CHANGES IN EXTREME PRECIPITATION WITH WARMING: A PHYSICAL APPROACH
CIRES Visiting Fellow, University of Colorado
Determining how precipitation, especially extreme precipitation, has and will change with warming is an important challenge in climate science. In order to accomplish this, we need to develop a robust understanding of how to quantify extreme precipitation, its change, and the associated uncertainty. But we must also address why these changes occur, and describe the physical drivers of how precipitation can change. I hope that this talk can help contribute to discussion about how to integrate physical and statistical approaches to studying precipitation extremes.
I will share some work which takes a physical approach to understanding changes in precipitation and its extremes. In the global mean, precipitation is in balance with radiative and sensible heat flux components of the atmosphere’s energy budget. Changes in global mean precipitation in climate model projections closely follow changes in clear-sky atmospheric radiative cooling, obeying an energetic constraint. Climate models vary in how heavy this rain is when it falls, but they generally agree on many aspects of how this distribution changes with warming. The changes in the distribution of rain can be described by “shift” and “increase” modes of change of the distribution. One aspect of precipitation change that models disagree about is the rate of change of extreme precipitation change with warming. These changes in extreme precipitation do not depend on the type of forcing that drives the warming (in contrast to mean precipitation). Convective organization could in principle contribute to the disagreement across models, and some methods of quantifying this relationship are in development.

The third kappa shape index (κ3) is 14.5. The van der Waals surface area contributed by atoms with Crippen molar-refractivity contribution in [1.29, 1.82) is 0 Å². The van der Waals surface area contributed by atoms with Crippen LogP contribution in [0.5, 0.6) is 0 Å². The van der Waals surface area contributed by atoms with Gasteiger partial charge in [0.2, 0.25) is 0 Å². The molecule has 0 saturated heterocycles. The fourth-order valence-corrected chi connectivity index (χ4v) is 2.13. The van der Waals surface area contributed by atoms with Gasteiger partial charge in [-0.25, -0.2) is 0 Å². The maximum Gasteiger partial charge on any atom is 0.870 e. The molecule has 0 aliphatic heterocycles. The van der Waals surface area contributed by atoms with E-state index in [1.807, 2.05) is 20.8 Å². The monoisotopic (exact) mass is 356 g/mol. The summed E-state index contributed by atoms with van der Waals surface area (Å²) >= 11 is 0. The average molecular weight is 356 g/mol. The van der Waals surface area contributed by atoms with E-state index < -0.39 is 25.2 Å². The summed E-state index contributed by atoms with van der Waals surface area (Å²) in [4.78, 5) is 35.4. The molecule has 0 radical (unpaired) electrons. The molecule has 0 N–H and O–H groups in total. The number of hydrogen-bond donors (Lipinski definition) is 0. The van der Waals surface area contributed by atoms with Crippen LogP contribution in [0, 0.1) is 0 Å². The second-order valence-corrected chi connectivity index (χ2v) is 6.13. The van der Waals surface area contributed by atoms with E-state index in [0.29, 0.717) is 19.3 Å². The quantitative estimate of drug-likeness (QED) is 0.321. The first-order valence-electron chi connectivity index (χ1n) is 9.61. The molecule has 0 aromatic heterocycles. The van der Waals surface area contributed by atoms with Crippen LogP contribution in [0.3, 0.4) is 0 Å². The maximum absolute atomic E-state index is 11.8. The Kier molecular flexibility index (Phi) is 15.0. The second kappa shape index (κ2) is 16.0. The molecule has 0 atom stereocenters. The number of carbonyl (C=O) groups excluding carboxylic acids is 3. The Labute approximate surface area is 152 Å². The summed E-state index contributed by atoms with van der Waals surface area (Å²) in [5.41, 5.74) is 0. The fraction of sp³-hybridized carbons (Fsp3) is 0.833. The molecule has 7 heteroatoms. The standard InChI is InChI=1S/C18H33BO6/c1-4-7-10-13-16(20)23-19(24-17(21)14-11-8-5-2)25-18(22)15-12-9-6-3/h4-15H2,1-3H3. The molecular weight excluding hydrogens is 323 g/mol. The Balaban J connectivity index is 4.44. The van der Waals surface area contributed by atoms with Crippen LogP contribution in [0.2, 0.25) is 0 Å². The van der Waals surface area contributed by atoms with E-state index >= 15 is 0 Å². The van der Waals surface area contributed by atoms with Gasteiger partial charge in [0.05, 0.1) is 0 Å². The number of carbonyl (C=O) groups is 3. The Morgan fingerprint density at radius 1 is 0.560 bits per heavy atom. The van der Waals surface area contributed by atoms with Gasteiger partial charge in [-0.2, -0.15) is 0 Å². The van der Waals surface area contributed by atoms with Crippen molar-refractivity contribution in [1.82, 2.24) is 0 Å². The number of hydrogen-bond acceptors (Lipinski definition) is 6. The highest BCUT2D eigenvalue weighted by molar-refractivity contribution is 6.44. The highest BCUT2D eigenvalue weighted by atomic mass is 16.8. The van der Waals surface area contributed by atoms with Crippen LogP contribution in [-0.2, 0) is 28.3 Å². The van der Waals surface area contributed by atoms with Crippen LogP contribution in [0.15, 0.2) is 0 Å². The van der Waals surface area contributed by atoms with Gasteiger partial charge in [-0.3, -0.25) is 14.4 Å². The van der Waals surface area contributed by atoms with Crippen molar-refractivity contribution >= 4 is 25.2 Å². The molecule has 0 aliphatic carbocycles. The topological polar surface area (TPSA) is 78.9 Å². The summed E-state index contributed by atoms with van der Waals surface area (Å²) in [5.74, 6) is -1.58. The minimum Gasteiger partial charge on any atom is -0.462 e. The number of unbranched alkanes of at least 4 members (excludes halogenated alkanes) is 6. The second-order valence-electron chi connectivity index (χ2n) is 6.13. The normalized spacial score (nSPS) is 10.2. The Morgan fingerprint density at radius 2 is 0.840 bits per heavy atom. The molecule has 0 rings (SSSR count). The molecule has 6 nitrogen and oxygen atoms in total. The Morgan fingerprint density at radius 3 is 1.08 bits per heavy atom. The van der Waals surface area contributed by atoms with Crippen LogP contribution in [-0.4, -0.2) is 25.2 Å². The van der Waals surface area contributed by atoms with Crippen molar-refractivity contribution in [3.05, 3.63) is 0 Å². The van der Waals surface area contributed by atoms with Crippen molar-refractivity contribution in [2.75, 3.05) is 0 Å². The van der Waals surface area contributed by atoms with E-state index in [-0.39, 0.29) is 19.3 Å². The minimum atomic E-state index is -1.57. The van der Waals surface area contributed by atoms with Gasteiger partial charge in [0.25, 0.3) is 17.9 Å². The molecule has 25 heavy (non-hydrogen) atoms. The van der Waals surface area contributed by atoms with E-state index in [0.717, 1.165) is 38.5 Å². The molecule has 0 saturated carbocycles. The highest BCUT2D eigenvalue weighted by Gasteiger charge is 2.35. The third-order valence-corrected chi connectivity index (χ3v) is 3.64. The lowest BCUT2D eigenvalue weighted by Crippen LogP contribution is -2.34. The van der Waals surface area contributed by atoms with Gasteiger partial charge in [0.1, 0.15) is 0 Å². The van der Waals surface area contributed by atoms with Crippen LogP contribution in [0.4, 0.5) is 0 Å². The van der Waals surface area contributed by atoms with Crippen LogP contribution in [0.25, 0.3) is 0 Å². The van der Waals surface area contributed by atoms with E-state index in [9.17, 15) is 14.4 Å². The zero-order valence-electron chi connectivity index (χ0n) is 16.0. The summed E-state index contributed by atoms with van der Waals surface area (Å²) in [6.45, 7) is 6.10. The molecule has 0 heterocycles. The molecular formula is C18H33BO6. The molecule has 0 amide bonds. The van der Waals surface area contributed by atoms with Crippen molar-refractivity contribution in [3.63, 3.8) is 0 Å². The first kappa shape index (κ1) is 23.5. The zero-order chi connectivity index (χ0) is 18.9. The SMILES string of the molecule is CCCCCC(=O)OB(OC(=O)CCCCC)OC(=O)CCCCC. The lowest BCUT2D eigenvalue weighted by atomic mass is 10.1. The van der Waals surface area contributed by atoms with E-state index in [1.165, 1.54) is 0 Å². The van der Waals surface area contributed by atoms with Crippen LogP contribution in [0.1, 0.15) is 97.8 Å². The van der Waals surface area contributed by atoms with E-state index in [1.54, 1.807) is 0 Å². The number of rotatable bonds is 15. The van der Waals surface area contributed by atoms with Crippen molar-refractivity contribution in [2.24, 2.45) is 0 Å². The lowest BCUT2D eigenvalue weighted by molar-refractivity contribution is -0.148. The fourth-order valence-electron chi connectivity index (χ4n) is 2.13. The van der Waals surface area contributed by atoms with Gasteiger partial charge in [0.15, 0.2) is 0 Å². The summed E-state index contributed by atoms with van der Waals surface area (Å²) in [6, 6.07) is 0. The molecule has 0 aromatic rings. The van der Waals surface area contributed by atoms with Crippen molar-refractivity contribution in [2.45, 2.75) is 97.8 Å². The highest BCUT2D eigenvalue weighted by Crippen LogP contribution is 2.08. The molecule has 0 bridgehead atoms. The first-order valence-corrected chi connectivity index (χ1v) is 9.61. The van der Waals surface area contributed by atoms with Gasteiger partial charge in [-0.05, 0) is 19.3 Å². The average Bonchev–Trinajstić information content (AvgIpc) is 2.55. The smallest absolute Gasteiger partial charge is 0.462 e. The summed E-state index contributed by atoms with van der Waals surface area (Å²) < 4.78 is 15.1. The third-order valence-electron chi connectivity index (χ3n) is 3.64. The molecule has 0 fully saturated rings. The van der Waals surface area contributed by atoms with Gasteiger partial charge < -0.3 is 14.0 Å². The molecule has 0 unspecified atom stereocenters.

Friday, May 6, 2016
Mesa Lab, Damon Room
(Bring your lunch)